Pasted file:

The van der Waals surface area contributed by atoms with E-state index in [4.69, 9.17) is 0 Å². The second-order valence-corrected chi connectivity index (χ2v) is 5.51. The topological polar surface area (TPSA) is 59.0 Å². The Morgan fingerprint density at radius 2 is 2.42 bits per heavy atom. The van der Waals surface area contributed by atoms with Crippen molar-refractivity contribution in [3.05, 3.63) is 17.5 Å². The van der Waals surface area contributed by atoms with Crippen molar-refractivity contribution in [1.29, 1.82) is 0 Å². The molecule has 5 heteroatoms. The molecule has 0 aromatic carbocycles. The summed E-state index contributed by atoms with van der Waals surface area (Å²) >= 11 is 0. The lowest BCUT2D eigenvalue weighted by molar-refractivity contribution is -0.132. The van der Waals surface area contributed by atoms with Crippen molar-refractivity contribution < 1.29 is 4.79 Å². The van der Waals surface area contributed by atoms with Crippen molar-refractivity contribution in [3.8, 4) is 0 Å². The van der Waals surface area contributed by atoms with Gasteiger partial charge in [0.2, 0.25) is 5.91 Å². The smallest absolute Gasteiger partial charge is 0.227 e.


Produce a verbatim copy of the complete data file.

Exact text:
The van der Waals surface area contributed by atoms with E-state index in [4.69, 9.17) is 0 Å². The second-order valence-corrected chi connectivity index (χ2v) is 5.51. The topological polar surface area (TPSA) is 59.0 Å². The Morgan fingerprint density at radius 2 is 2.42 bits per heavy atom. The van der Waals surface area contributed by atoms with Crippen molar-refractivity contribution in [3.05, 3.63) is 17.5 Å². The van der Waals surface area contributed by atoms with Crippen molar-refractivity contribution in [1.29, 1.82) is 0 Å². The molecule has 5 heteroatoms. The molecule has 0 aromatic carbocycles. The summed E-state index contributed by atoms with van der Waals surface area (Å²) >= 11 is 0. The lowest BCUT2D eigenvalue weighted by molar-refractivity contribution is -0.132. The van der Waals surface area contributed by atoms with Crippen molar-refractivity contribution < 1.29 is 4.79 Å². The van der Waals surface area contributed by atoms with Crippen molar-refractivity contribution in [3.8, 4) is 0 Å². The van der Waals surface area contributed by atoms with Gasteiger partial charge in [0.2, 0.25) is 5.91 Å². The smallest absolute Gasteiger partial charge is 0.227 e.